Book Marketing Ideas: Part 4

Book Marketing Ideas

At the Guild's August Marketing Support Group meeting, Laurie Asher shared a document with 89+ Book Marketing Ideas That Will Increase Your Web Presence.

Below are ten more of those ideas, with annotations. Some are no-brainers. Others require a great deal of effort. Stick with what's within  your comfort zone.

31. Create business cards with your web address on them and hand them out.

Why stop at just the web address? The Guild's business cards include our meeting location, meeting date, and times for the various portions of the meeting.

32. Put your photo on your business card for stronger branding.

You won't find any examples of creative business cards to illustrate including your photo, but your photo will be easier for others to connect with you than any cute gimmick.

33. Start commenting on other blogs (early and often).

If you already have a WordPress blog, you can find other blogs on similar topics by using the WordPress Reader. Once you are logged in for your site, go to and your Reader view will open. See the sample below.

Select the "Discover" link in the left column to find examples of blogs you can follow. Browse what's there and click on the "Follow" link on any blogs you'd like to see more of in your Reader.


Note that Ben Huberman has more than 15 million followers. (I think he works for WordPress which could explain that very large number.) That's a huge potential audience for your content, too, if you join the conversation on his blog by adding your thoughts as replies to his posts.

Or select the "Search" option and type subjects you are interested in. Then browse those blogs to find some you want to follow.

Most importantly, add a comment, something more than just "great post" or "I really enjoyed reading this." Your comments should be related to the post and express your interest in specifically what the blogger has said. If your comments are general in nature, they may be filtered to the bloggers' spam folders.

If you don't already have a WordPress blog, search for blogs on topics of interest and sign up for newsletters to be informed of new content. And then add your comments to the blog posts you read.

34. Host regular author hangouts on Google+.

Don't know what Google Hangouts are? Check out this description from TechTargetNetworks:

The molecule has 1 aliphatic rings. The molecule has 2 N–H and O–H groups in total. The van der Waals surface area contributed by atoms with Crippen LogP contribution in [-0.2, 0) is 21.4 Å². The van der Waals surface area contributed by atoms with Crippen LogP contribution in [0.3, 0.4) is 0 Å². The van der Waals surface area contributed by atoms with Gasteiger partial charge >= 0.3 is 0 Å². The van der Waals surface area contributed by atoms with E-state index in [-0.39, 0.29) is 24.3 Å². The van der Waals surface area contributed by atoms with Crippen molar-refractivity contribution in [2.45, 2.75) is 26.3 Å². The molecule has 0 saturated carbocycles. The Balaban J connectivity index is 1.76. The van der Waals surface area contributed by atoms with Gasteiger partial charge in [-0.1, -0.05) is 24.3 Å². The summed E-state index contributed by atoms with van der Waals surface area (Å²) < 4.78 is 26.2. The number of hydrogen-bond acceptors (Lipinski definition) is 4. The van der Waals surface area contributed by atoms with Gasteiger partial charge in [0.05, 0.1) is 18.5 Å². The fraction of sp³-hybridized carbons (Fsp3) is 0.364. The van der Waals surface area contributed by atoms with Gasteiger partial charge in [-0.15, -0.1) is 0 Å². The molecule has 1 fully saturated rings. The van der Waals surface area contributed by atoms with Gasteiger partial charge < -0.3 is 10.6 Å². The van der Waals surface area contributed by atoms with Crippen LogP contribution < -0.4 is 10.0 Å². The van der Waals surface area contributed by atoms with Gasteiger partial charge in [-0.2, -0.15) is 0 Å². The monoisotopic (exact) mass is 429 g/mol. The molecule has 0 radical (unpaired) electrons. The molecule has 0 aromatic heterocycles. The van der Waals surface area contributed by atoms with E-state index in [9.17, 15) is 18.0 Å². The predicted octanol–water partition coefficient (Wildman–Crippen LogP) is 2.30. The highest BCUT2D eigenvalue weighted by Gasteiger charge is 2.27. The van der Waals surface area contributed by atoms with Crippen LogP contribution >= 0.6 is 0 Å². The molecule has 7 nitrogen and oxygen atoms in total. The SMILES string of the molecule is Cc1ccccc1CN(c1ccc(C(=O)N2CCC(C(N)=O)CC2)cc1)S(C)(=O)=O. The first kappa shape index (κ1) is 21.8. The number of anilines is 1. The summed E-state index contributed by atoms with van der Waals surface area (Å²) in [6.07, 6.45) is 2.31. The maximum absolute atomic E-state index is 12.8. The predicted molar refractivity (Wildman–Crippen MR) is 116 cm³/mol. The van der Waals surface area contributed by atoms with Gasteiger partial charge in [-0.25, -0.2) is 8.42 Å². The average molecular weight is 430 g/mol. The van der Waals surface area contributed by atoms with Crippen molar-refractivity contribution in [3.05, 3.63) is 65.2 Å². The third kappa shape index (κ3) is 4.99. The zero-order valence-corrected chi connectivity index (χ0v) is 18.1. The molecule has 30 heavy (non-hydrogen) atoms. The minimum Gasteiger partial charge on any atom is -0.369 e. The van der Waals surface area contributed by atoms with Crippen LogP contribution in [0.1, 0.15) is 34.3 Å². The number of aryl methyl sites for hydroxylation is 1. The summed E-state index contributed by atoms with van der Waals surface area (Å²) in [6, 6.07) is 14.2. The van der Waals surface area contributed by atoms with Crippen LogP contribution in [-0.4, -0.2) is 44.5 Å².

Google Hangouts is a unified communications service that allows members to initiate and participate in text, voice or video chats, either one-on-one or in a group. Hangouts are built into Google+ and Gmail, and mobile Hangouts apps are available for iOS and Android devices.

Live Google Hangouts require some work to set up. Here are some tips from Daniele Rossi of The Community Manager.

35. Host regular author interviews on Google+.

The interviews don't have to be long. But if you begin hosting them, continue to host them regularly. A one-time interview is unlikely to get much attention.

36. Record your Google+ hangouts and put them on YouTube.

Keep your videos for YouTube short, no longer than five minutes. Don't upload a video on YouTube unless you can honestly say you are proud of what is included and how it looks.

37. Get social media coaching.

This is a tough one. Search for "social media coach" and then review the results to see if you find someone you feel comfortable working with at a price you are willing to pay.

38. Create an online community with a forum.

Oh boy. That's what all this social media stuff is all about.

39. Say thank you to readers with special incentives for being a fan.

Possible incentives include

  • Advanced Reader Copies of your next book for the first ten people to post a review on Amazon or Goodreads,
  • Refrigerator magnets of your book cover (or something else) for the first ten people to reply to a blog post--a tip from SDWEG member Laura Roberts,
  • T-shirts with a picture of the cover of your book to the first three people who sign up for your newsletter,
  • The right to name a character in your next book to the winner of a raffle among all the names on your mailing list.
40. Ask your reading community to design merchandise for your store.

Maybe your book could use a companion coloring book. These days even adults like coloring books. Ask your readers to draw up a list of images for the coloring book.

Do some brainstorming and add more ideas in the "Leave a Reply" field at the end of this post.

Used with permission The Write Practice – see more at

Leave a Reply

This site uses Akismet to reduce spam. Learn how your comment data is processed.